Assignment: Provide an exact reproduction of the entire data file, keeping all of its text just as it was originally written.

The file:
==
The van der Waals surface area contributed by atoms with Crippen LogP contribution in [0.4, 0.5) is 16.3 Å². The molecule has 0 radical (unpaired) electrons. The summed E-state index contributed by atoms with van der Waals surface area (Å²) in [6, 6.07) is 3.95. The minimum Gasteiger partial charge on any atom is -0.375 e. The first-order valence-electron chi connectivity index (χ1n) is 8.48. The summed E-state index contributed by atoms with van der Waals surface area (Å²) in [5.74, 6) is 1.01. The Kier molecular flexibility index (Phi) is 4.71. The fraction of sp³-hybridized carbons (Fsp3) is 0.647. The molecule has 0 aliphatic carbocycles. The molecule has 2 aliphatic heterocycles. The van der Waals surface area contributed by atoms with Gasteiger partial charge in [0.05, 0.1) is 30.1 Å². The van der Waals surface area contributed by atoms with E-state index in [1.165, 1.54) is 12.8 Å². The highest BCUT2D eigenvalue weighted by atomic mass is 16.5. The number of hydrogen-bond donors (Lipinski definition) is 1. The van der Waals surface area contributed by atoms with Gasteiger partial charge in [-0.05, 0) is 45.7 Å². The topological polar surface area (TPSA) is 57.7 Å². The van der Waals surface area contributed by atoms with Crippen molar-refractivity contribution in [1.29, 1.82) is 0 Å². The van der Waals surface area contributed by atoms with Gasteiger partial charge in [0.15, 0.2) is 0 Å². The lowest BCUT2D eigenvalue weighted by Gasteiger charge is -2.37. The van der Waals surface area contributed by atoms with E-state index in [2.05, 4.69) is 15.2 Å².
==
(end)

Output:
The van der Waals surface area contributed by atoms with Crippen LogP contribution in [0.4, 0.5) is 16.3 Å². The molecule has 0 radical (unpaired) electrons. The summed E-state index contributed by atoms with van der Waals surface area (Å²) in [6, 6.07) is 3.95. The minimum Gasteiger partial charge on any atom is -0.375 e. The first-order valence-electron chi connectivity index (χ1n) is 8.48. The summed E-state index contributed by atoms with van der Waals surface area (Å²) in [5.74, 6) is 1.01. The Kier molecular flexibility index (Phi) is 4.71. The fraction of sp³-hybridized carbons (Fsp3) is 0.647. The molecule has 0 aliphatic carbocycles. The molecule has 2 aliphatic heterocycles. The van der Waals surface area contributed by atoms with Gasteiger partial charge in [0.05, 0.1) is 30.1 Å². The van der Waals surface area contributed by atoms with E-state index in [1.165, 1.54) is 12.8 Å². The highest BCUT2D eigenvalue weighted by atomic mass is 16.5. The number of hydrogen-bond donors (Lipinski definition) is 1. The van der Waals surface area contributed by atoms with Gasteiger partial charge in [-0.05, 0) is 45.7 Å². The topological polar surface area (TPSA) is 57.7 Å². The van der Waals surface area contributed by atoms with Crippen molar-refractivity contribution in [1.29, 1.82) is 0 Å². The van der Waals surface area contributed by atoms with Gasteiger partial charge in [0.15, 0.2) is 0 Å². The lowest BCUT2D eigenvalue weighted by Gasteiger charge is -2.37. The van der Waals surface area contributed by atoms with E-state index in [2.05, 4.69) is 15.2 Å².